Creating the financial foundation for a well-lived life together.
This is the second in a series of articles devoted to planning for the financial challenges and opportunities that can arise throughout different stages of life. The first – “Starting out and moving up” – is available here.
Along with managing a career, paying bills and attending to other adult responsibilities, most people choose to enjoy some of life’s pleasures in the company of a romantic partner. In many cases, this becomes the foundation for a marriage or other type of long-term partnership – and the promise of building a future together.
Hosting a wedding, buying a home and raising a family may appear on a couple’s long list of dreams. But achieving those dreams may take time and a significant amount of money. Approaching them with the aid of a detailed financial plan can help make those dreams come true.
Just (or almost) married
Getting married is the beginning of an exciting journey – and a wedding can be one of the most festive and memorable events of a lifetime. Just how festive that wedding might be will largely depend on your tastes and budget. Since there aren’t any fixed limits to what a wedding should cost, be mindful of the inflated prices associated with a venue, food and entertainment, which can quickly add up. An initial plan to host a lavish affair might need to be pared down to help balance other financial priorities.
Regardless of its size, the key to a successful event is to match the wedding plans with the budget and to be honest with each other when money issues arise. If talking about finances presents some communication challenges, this article offers some helpful insights.
Of course, there are plenty of alternatives to throwing a big bash. In recent years, the number of couples who choose to elope has risen. This was especially true during the pandemic, when many wedding plans were sidelined due to health restrictions. Others elope to avoid adding unwanted stress and financial strain early in a marriage.
The prevalence of common-law unions has risen as well. Even before the pandemic, between 2001 and 2016, the number of couples living in a common-law partnership rose 51.4 per cent, which is more than five times the increase in officially married couples over the same period. While “traditional” marriages still outnumber common-law unions, the norms have changed. In 1961, 92 per cent of Canadian families were headed by “traditional” married couples, but by 2016, that number had declined to 66 per cent.
Although a wedding can be a rich source of happy memories, once you add up all the costs, spending wisely now could make a difference to your financial well-being long after the big day. At the very least, planning a wedding can be good practice for managing a marriage through the other life events and big decisions that are certain to come along.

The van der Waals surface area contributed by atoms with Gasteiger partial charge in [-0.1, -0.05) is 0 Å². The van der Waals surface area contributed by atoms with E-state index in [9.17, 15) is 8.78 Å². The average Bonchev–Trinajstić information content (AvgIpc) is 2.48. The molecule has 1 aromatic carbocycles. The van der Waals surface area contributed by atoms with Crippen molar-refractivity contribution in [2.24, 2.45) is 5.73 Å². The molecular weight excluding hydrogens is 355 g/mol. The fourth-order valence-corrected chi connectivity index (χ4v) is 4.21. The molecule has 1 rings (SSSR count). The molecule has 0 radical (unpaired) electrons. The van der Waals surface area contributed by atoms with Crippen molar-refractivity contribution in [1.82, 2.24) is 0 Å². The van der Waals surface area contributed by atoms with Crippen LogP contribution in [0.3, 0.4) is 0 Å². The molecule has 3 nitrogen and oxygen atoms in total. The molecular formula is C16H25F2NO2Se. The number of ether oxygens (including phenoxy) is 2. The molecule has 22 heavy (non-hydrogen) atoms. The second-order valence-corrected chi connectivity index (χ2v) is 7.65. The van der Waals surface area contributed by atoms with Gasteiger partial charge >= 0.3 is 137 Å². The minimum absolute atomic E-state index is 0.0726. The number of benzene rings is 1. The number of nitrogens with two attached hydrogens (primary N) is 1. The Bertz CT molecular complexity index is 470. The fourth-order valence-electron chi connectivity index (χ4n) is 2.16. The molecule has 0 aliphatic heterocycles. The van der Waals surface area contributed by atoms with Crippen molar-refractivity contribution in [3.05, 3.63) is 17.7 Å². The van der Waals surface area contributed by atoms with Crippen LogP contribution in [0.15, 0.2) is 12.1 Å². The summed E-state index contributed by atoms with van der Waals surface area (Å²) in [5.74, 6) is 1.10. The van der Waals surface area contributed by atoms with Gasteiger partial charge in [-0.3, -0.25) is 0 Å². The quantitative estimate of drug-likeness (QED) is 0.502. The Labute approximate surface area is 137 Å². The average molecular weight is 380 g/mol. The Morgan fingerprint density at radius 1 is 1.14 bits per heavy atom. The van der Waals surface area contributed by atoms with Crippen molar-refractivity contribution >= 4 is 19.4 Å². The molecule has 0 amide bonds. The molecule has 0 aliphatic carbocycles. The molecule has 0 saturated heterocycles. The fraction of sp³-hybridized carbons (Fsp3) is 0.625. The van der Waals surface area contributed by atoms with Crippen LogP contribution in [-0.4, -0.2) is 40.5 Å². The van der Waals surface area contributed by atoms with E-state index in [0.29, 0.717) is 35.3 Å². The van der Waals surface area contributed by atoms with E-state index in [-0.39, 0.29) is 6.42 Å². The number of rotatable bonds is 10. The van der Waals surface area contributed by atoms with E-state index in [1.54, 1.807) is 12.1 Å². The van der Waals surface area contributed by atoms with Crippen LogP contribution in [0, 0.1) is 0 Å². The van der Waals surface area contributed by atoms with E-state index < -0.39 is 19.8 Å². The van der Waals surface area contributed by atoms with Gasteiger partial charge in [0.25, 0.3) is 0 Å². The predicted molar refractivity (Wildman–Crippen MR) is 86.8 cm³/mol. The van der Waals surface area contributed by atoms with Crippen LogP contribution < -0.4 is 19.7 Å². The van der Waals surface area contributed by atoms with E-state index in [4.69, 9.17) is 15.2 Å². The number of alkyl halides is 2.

The more the merrier
If raising a family is in your plans, children will introduce a whole new financial reality. And if one or both parents intend to take some time away from work to care for the child at home, the household income is sure to decrease during that time. To help prepare for some expected financial changes, imagine how you and your partner will live with less income (at least for a little while). Experiment by living only on what you expect to bring in while one parent is on leave and direct the excess earnings to a child-raising fund or to reducing debt before there’s a drop in take-home pay.
It’s comforting to know there are some workplace and government programs intended to reduce the impact on your finances of an extended absence from work. For example, the Canadian government’s Child Benefit program is designed to help parents absorb some of the financial challenges that come with raising a family. Some employers support young families by topping up government parental leave benefits. Make a point of contacting your employer’s human resources representative to learn more about taking a parental leave when you’re expecting a child.
Whether or not you need to take advantage of programs that can help bridge the income divide, expecting a baby is a good reason to revisit the household budget. As well as immediate essentials like diapers, clothing and child-care costs, there’s also the future to consider. A bouncing baby will one day want to bounce from one fun activity to another, and swimming lessons, soccer league or kinder-gym classes will add an ongoing expense to your budget. One study claimed the average cost of raising a child from infancy to adulthood in Canada is more than $250,000 – and this figure doesn’t account for any future education costs.
Saving for school
One sizable expense that parents face is saving for their child’s post-secondary education. And even though high school graduation may seem a long way off, starting to save when the kids are still young can be a smart financial move.
A variety of education savings and learning grants is available to Canadians, but perhaps the most popular strategy for covering the cost of higher education is to contribute to a Registered Education Savings Plan (RESP). You can begin making regular RESP contributions as soon as you have a social insurance number for your child. The federal government will match up to 20 per cent of your contributions, to a maximum of $500 per year and a lifetime maximum of $7,200 per child.
Anyone can open an RESP, including parents, grandparents, other relatives and friends. There are individual plans for a single beneficiary and family plans when there are multiple beneficiaries. But regardless of who saves the money, starting early can make the biggest difference in how much will be available when the kids are ready to start their post-secondary education.